ART YAK with CHANDA MWENYA
WHEN I watched a short documentary on the Carnival of Chinese Film and Drama that was beamed in selected parts of Zambia during the launch of the Beijing TV Drama and Movies Broadcasting Season in Africa in Lusaka on Monday, I was taken back to the days when television was a preserve of the rich.
The rest of the population watched Basikopu (Mobile Cinema) whenever it was available in their community.
Those who watched the documentaries and films in the glow of the evenings would recount the experience with the rest of the community the next day.
The storylines from the movies would filter through to the remotest part of the community. The films from Basikopu left vivid impressions on those who watched and curiosity on those who were told about them.
It is the same strong impression and curiosity that the Beijing TV Drama and Movies Broadcasting Season in Africa made during the two-week Carnival of Chinese Films and TV Dramas that toured Lusaka, Kabwe, Ndola and Kitwe.
The many residents, especially children of Lusaka’s Chawama township to the audiences in Kitwe who watched those “Chollywood” (as the Chinese Film industry is sometime referred to) movies, during the carnival, the memories of what they saw will remain part of their knowledge. It is for this reason, that film and culture are inseparable.
In fact, it can be argued that film thrives on culture and on the other hand, it can be acknowledged that film influences culture.
Chinese ambassador to Zambia Yang Youming said the increased popularity of Chinese drama and movies in Zambia is creating a new cultural bridge which is assisting in building a stronger bond between the two countries.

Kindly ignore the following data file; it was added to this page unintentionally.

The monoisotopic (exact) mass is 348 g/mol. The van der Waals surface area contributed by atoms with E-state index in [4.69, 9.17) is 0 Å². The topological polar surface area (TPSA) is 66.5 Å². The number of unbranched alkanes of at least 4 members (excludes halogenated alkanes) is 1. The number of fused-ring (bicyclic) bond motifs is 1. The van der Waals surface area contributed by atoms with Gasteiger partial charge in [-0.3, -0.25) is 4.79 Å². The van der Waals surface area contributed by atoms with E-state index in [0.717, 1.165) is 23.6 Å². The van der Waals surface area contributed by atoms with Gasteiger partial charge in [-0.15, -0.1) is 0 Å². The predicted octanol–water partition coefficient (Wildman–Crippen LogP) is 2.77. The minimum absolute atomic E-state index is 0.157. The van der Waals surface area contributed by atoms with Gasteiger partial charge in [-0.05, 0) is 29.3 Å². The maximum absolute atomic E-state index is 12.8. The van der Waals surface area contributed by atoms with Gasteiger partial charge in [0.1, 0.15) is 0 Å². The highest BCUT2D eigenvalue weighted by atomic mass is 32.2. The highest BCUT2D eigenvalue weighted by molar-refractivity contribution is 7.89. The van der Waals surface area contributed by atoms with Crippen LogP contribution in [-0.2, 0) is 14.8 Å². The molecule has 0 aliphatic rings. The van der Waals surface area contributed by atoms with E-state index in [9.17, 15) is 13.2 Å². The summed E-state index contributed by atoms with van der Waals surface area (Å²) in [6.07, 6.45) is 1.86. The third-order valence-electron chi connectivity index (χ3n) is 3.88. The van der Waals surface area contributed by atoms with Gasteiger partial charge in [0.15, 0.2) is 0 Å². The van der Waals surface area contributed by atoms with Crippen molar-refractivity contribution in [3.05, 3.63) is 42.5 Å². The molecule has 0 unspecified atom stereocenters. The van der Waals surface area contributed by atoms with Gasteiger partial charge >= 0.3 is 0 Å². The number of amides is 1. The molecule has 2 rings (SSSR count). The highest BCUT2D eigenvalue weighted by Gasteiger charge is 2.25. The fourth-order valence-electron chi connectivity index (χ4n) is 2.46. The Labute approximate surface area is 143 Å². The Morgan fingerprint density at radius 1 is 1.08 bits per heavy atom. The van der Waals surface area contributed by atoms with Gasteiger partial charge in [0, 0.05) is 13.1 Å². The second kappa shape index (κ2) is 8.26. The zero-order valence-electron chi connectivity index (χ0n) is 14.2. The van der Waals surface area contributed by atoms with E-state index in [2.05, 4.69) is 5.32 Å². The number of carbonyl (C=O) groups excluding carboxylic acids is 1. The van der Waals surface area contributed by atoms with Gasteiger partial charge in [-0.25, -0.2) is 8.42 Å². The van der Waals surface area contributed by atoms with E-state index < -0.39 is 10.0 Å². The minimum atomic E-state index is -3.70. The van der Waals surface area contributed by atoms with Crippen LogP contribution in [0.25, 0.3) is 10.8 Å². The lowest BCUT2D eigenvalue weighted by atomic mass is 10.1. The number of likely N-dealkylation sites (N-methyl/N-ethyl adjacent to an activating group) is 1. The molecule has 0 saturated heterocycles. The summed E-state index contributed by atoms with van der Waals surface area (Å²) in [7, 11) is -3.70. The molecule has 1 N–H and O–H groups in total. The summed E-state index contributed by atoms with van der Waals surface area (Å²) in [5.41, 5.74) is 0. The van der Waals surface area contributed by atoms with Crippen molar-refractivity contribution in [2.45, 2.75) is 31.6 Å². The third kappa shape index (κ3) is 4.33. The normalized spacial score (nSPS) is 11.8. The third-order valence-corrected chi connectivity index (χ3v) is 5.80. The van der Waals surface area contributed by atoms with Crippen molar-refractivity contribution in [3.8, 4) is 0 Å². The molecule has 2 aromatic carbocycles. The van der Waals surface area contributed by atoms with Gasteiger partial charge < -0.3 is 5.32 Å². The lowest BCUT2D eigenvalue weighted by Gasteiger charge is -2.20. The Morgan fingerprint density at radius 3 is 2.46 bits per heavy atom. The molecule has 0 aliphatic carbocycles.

Now, that is a classic example of cultural diplomacy, or even soft diplomacy.
The presence of Chinese films on Top Star Television platform (the official national digital signal carrier) is sowing a faithful Zambian audience for Chinese films.
Admittedly, Chinese television series are giving the Zambian audience a vivid insight into the Chinese culture.
The influence of the film industry such as Hollywood, Bollywood and Nollywood has greatly aided in shaping and transforming cultures around the around.
It is said that a good film does more than entertain or just fill seats at the cinema. It has the power to change hearts and minds – and society.
As cultural diplomacy is employed to create and enhance mutual relationships between countries, the creative industry is such an environment that is providing that platform.
It is hoped that through a deliberate cultural exchange, Zambian films will be featured at future Beijing Film festivals.
Beijing alone produces some 300 films every year. That could perhaps be the number of films that Zambia has produced in the last 10 years. But make no mistake, the Zambian filmmaker is ready to tell the Zambian story, what he or she lacks is just the platform.